Skeptophilia (skep-to-fil-i-a) (n.) - the love of logical thought, skepticism, and thinking critically. Being an exploration of the applications of skeptical thinking to the world at large, with periodic excursions into linguistics, music, politics, cryptozoology, and why people keep seeing the face of Jesus on grilled cheese sandwiches.

Tuesday, November 3, 2020

The way it crumbles

If -- as some believe -- we're in a giant computer simulation, then I have to say that the aliens running it have lost the plot.

I'm not, surprisingly enough, talking about the United States presidential election here, although that's been surreal enough.  The latest, if you haven't heard, is Donald Trump throwing a pre-emptive tantrum, saying that if he doesn't win outright today he's already got a fleet of lawyers ready to challenge the results and fight until it turns out the way he wants.

Which aren't the actions of a sociopathic, narcissistic toddler, or anything.

What increasingly strikes me, though, is not just how bad 2020 has been, but how completely fucking weird.  For example, consider the following multiple-choice question:
A near miss by a sizable asteroid has spurred people to construct an impact-proof vault in the permafrost on the island of Svalbard.  What is this vault intended to store and protect, to ensure that it is preserved for posterity?
  1. Critical historical documents and archaeological relics.
  2. Examples of important technological devices and instructions on how to build them.
  3. Top secret information on satellites, security, and communication contributed by world leaders.
  4. A stash of Oreo cookies and the recipe thereof.
If you selected #4, congratulations, you've gotten into the True Spirit of 2020.

My first reaction, upon seeing this story, was that this couldn't possibly be true, that it had to be a parody news story of the type done so very well by sites like The Onion and The Babylon Bee.  But no, the Oreo vault is completely real, and its existence has been verified repeatedly by Nabisco, producers of the iconic cookie.  In fact, they provided coordinates (78°08’58.1”N, 16°01’59.7″E) in case you want to check it out from satellite images.  If you're not that motivated, they gave us the following photo:

"As an added precaution," Nabisco announced, "the Oreo packs are wrapped in mylar, which can withstand temperatures from -80 degrees to 300 degrees Fahrenheit and is impervious to chemical reactions, moisture and air, keeping the cookies fresh and protected for years to come."

So we can all relax.  If there's a catastrophic meteor strike, nuclear war, or whatnot, all we have to do is get to Svalbard somehow and we can all share some tasty cookies.

And access the recipe so we can make more, even though this is unlikely because (1) Svalbard doesn't look like a place that has a baking ingredients aisle, (2) the catastrophe that sent us there probably didn't leave many of the grocery stores elsewhere open for business, and (3) it's unlikely that if there's a worldwide disaster, any of us will say, "You know what?  I think I'll bake some cookies."

So I'm not sure what to think about the Oreo vault.  I mean, Nabisco can do what it wants, I guess, and if the government of Norway is okay having a cookie vault on Svalbard, that's fine by me.  But once again, 2020 has proven to resemble some kind of global fever-dream.  I've stopped saying "what's going to happen next?" because every time I do, things just get weirder.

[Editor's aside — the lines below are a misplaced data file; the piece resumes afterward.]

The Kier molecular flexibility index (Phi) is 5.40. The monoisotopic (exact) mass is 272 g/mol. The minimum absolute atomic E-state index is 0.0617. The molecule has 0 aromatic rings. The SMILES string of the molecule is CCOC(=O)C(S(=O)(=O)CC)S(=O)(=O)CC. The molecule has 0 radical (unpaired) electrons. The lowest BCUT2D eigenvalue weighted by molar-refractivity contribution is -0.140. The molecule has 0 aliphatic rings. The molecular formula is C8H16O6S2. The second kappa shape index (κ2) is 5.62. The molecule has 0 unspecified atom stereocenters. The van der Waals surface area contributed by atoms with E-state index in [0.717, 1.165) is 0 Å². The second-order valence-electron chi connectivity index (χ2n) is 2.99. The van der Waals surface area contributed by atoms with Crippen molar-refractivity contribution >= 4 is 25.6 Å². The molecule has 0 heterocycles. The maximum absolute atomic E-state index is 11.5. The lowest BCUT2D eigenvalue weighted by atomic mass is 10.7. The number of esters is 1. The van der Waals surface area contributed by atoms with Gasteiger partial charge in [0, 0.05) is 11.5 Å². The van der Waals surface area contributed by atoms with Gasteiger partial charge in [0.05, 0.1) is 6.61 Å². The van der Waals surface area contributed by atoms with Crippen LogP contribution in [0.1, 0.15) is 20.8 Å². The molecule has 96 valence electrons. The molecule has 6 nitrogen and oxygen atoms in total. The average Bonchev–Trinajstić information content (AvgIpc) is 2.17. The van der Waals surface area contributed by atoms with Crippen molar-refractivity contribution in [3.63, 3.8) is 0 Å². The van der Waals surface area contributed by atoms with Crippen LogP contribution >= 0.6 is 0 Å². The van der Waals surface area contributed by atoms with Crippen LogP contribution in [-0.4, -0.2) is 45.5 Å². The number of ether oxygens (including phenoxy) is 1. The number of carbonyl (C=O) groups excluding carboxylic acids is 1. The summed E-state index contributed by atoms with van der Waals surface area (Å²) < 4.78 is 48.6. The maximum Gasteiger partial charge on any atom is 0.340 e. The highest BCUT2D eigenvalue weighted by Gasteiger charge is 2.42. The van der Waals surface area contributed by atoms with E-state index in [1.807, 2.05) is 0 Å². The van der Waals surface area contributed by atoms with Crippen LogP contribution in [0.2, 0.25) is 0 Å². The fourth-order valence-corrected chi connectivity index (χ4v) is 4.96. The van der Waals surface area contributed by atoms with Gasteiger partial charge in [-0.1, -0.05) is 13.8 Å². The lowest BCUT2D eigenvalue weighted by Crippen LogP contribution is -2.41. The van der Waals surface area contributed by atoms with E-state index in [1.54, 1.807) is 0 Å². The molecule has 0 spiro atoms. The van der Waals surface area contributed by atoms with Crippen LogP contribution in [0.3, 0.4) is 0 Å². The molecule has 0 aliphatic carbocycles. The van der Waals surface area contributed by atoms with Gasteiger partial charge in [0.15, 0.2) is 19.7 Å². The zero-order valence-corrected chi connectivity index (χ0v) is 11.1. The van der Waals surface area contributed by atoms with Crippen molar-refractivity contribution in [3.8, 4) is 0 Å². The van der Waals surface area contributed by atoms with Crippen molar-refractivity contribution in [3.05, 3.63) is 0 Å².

And I say that fully aware that today Americans might well re-elect the worst president in our history, someone who is not only entirely amoral, but is so stupid that he would be out of his depth in a kiddie pool.

But I probably shouldn't stress about any of it.  At any moment, the aliens running the computer simulation could just shut it off.  Or maybe they'll come down from the acid trip they've been on, and things will return to normal.

Until then, I'll just quote the Oracle from The Matrix:

"Here.  Have a cookie."


This week's Skeptophilia book recommendation of the week is about one of the deepest mysteries in science: the origin of time.

Most physical processes are time-reversible.  If you looked at a video of a ball bouncing off a wall, then looked at the same video clip in reverse, it would be really difficult to tell which was the forward one and which the backwards one.  Down to the subatomic level, physical processes tend to make no distinction based upon the "arrow of time."

And yet our experience of time is very, very different.  We remember the past and don't know anything about the future.  Cause and effect proceed in that order, always.  Time only flows one direction, and most reputable physicists believe that real time travel is fundamentally impossible.  You can alter the rate at which time flows -- differences in duration in different reference frames are a hallmark of the theory of relativity -- but its direction seems to be unchanging and eternal.

Why?  This doesn't arise naturally from any known theory.  Truly, it is still a mystery, although today we're finally beginning to pry open the door a little, and peek at what is going on in this oddest of physical processes.

In The Order of Time, by physicist Carlo Rovelli (author of the wonderful Seven Brief Lectures in Physics), we learn what's at the cutting edge of theory and research into this unexplained, but everyday and ubiquitous, experience.  It is a fascinating read -- well worth the time it will take you to ponder the questions it raises.

[Note: if you purchase this book using the image/link below, part of the proceeds goes to support Skeptophilia!]

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